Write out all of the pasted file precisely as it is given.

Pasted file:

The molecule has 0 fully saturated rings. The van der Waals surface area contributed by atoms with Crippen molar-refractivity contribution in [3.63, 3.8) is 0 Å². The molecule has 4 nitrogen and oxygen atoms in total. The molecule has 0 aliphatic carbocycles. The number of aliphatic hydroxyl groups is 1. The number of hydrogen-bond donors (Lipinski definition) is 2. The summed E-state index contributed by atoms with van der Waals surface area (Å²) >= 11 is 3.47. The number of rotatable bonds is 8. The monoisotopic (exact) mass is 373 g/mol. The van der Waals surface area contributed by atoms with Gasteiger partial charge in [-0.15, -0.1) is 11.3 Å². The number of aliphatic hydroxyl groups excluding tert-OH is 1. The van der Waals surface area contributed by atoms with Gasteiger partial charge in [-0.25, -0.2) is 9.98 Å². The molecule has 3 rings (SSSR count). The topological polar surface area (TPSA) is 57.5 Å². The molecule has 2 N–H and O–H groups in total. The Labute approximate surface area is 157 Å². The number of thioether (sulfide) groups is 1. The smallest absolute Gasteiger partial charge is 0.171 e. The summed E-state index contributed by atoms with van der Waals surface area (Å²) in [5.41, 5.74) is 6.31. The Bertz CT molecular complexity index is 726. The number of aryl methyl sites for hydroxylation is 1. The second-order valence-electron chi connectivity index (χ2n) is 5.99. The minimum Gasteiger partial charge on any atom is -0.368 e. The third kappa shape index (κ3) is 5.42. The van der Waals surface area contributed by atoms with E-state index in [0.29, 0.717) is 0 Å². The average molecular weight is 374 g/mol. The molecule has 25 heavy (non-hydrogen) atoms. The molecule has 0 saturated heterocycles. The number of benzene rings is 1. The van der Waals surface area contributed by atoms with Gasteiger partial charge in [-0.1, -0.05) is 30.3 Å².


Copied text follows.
The molecule has 0 fully saturated rings. The van der Waals surface area contributed by atoms with Crippen molar-refractivity contribution in [3.63, 3.8) is 0 Å². The molecule has 4 nitrogen and oxygen atoms in total. The molecule has 0 aliphatic carbocycles. The number of aliphatic hydroxyl groups is 1. The number of hydrogen-bond donors (Lipinski definition) is 2. The summed E-state index contributed by atoms with van der Waals surface area (Å²) >= 11 is 3.47. The number of rotatable bonds is 8. The monoisotopic (exact) mass is 373 g/mol. The van der Waals surface area contributed by atoms with Gasteiger partial charge in [-0.15, -0.1) is 11.3 Å². The number of aliphatic hydroxyl groups excluding tert-OH is 1. The van der Waals surface area contributed by atoms with Gasteiger partial charge in [-0.25, -0.2) is 9.98 Å². The molecule has 3 rings (SSSR count). The topological polar surface area (TPSA) is 57.5 Å². The molecule has 2 N–H and O–H groups in total. The Labute approximate surface area is 157 Å². The number of thioether (sulfide) groups is 1. The smallest absolute Gasteiger partial charge is 0.171 e. The summed E-state index contributed by atoms with van der Waals surface area (Å²) in [5.41, 5.74) is 6.31. The Bertz CT molecular complexity index is 726. The number of aryl methyl sites for hydroxylation is 1. The second-order valence-electron chi connectivity index (χ2n) is 5.99. The minimum Gasteiger partial charge on any atom is -0.368 e. The third kappa shape index (κ3) is 5.42. The van der Waals surface area contributed by atoms with E-state index in [0.29, 0.717) is 0 Å². The average molecular weight is 374 g/mol. The molecule has 25 heavy (non-hydrogen) atoms. The molecule has 0 saturated heterocycles. The number of benzene rings is 1. The van der Waals surface area contributed by atoms with Gasteiger partial charge in [-0.1, -0.05) is 30.3 Å².